86 Film Festival
A girl on a train sings songs or reads poetry; people palm a few bills into her hands. Young people stand in dark metro stations. A middle-aged woman quietly swears at the birds on the windowsill. Gleaming art pieces advertise an industrial creative capital. The sea does what it always does.

We're sitting in fforst, a creative space/cafe on the Frankfurt side. Illia Gladshein is with us from 86, an emerging film festival in Kyiv, and he's projecting a sequence of short films onto the wall. 86 has a number of different sections but today we're seeing MyStreetFilms, a section dedicated to amateur filmmakers who received support from the festival itself to make their projects. Most if not all of the selections today are from East Ukraine.

"But what about all this nostalgia?" one of the participants asks. "What does it mean that everything looks so good?" And it all does: everything's aesthetic, compelling, haunting. What does it mean when you're looking at things through this kind of lens – what experiences are missing from the camera? What impression are we giving people of the region? Does this just create the kind of victimhood narrative we're interrogating in class?

Illia acknowledges the questions coming in and asks us to remember that a lot of the films made are from people originally from the Donbas region – some of them are displaced persons themselves. Even if they're not directly from the separatist-controlled regions, the area's been so transformed that their lives might be unrecognizable.

And then, with all the films having come to a close already, people are asking questions. Mostly the Ukrainians, many of which are from the region themselves. Or struggle with what the conflict means to them, with how the region's crept into their lives in a way they're still trying to reconcile with. People offer comments, compare stories. Half the room's invested in the way you get invested when it's your life up there on the screen. Some of us, maybe the rest of us, aren't sure how to participate.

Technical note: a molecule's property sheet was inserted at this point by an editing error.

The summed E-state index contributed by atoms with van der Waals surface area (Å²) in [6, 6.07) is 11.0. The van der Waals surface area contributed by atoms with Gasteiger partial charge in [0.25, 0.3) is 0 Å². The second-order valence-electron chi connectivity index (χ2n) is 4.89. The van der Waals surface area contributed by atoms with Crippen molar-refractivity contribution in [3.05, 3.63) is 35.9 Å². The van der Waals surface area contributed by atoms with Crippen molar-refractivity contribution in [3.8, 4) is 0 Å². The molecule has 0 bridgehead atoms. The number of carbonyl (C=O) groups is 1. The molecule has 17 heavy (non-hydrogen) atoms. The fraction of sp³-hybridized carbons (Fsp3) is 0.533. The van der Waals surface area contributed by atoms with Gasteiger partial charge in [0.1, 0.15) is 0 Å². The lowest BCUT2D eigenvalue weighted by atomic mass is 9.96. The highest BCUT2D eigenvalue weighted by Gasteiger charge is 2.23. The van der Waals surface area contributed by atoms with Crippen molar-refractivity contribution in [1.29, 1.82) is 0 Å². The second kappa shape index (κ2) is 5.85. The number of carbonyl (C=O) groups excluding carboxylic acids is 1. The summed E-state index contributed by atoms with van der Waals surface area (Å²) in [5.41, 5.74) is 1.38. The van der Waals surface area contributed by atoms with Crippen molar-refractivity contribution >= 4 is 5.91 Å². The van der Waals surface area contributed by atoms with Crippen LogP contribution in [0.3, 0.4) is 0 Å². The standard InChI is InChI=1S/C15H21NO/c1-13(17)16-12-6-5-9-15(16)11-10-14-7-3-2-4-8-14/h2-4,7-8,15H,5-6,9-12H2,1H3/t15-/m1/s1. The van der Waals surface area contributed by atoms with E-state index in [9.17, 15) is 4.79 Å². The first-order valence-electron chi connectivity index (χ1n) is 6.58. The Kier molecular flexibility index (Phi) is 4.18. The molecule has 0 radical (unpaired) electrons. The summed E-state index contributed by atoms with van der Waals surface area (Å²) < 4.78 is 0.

I think of some of the curiosities: a short film creating the illusion of a new Berlin (itself a white stag) in Ukraine's depressed industrial zones. Artists making things at such a pace they have to leave them on the street. They call the town Svetlograd. In another clip, someone's mother catches a mouse on an adhesive pad. She offers it to a supremely disinterested cat. "Come on," she coaxes, "don't you like this little mousey?" A man in shorts lies on the ground and offers philosophical asides. People laugh, not knowing if that's really an erection he's got going on. Someone mentions a Soviet children's classic that gets translated, in the subtitles, as Pinocchio. Svetlograd means 'city of light.' Illia asks who couldn't believe it was true. Most of us raise our hands.

Then there are the controversies. A woman films life at her dacha, posting it (I guess) on YouTube. She hears shelling and notices a new roadblock at the edge of the village. She speculates it's coming from a particular town – that town was connected to a stream of Russian propaganda streaming into the region a few years back. We're told that, at the premiere (back in May), audiences were wondering if the filmmakers were prompted by the KGB. Spreading Russian narratives. They just wanted to show how one woman thought at a very particular moment. She wondered if she was going to be shot. People have been telling her others are coming to kill her. Days later she realizes no one is coming.

Some, at the same premiere, wondered if they were trying to make Ukraine look bad. Why show these industrial buildings? Why record these particular streets – why not the central squares, when thousands of people are on them? But many of us, in this room today, find it very, very beautiful just as it is. Some are crying. Some are from the cities. Some know the exact mountains in the background. They see something resembling a love letter, but still feel the need: ask why. What's behind this. have a conversation. Mariupol is onscreen and decaying apartment blocks cut to the shoreline. Someone here's from Mariupol. We've been talking a hard game this week about memory, narrative, the ways we carry the past. Today we're not detached observers and it's all here. We're the ones implicated.

Cameras glide through a mirrored art hanger. Hollowed out buildings in Donetsk region stare out onto the street. "Karlovich," a woman purrs at a crow in a cage. What are you thinking? Are you a good boy? Mountains, cities. Tramlines. The sea does what it always does.

СЄВЄРОДОНЕЦЬК (Severodonetsk)
Director: Evgen Koroletov
МЕТАЛУРГИ (The Steelmakers)
Director: Evgen Nikiforov
Director: Alina Yakubenko